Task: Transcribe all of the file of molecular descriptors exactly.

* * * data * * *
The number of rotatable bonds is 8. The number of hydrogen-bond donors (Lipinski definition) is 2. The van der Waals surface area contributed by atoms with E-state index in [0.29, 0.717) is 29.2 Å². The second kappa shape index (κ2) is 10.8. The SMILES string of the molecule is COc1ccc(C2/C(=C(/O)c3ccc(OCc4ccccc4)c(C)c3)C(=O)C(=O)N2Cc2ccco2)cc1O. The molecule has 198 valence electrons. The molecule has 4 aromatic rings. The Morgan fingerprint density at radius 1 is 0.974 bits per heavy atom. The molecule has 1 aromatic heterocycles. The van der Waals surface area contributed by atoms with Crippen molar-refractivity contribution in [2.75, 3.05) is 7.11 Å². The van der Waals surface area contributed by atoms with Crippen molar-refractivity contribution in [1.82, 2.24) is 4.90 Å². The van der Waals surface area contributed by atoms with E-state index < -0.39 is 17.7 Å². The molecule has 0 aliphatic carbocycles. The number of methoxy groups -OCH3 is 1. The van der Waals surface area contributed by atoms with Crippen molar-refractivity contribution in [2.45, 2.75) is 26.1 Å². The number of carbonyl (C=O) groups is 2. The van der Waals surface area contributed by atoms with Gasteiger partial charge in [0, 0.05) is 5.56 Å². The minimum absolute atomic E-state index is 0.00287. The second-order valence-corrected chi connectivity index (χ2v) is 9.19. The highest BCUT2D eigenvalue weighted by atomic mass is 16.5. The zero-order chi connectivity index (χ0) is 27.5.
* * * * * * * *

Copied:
The number of rotatable bonds is 8. The number of hydrogen-bond donors (Lipinski definition) is 2. The van der Waals surface area contributed by atoms with E-state index in [0.29, 0.717) is 29.2 Å². The second kappa shape index (κ2) is 10.8. The SMILES string of the molecule is COc1ccc(C2/C(=C(/O)c3ccc(OCc4ccccc4)c(C)c3)C(=O)C(=O)N2Cc2ccco2)cc1O. The molecule has 198 valence electrons. The molecule has 4 aromatic rings. The Morgan fingerprint density at radius 1 is 0.974 bits per heavy atom. The molecule has 1 aromatic heterocycles. The van der Waals surface area contributed by atoms with Crippen molar-refractivity contribution in [2.75, 3.05) is 7.11 Å². The van der Waals surface area contributed by atoms with Crippen molar-refractivity contribution in [1.82, 2.24) is 4.90 Å². The van der Waals surface area contributed by atoms with E-state index < -0.39 is 17.7 Å². The molecule has 0 aliphatic carbocycles. The number of methoxy groups -OCH3 is 1. The van der Waals surface area contributed by atoms with Crippen molar-refractivity contribution in [2.45, 2.75) is 26.1 Å². The number of carbonyl (C=O) groups is 2. The van der Waals surface area contributed by atoms with Gasteiger partial charge in [0, 0.05) is 5.56 Å². The minimum absolute atomic E-state index is 0.00287. The second-order valence-corrected chi connectivity index (χ2v) is 9.19. The highest BCUT2D eigenvalue weighted by atomic mass is 16.5. The zero-order chi connectivity index (χ0) is 27.5.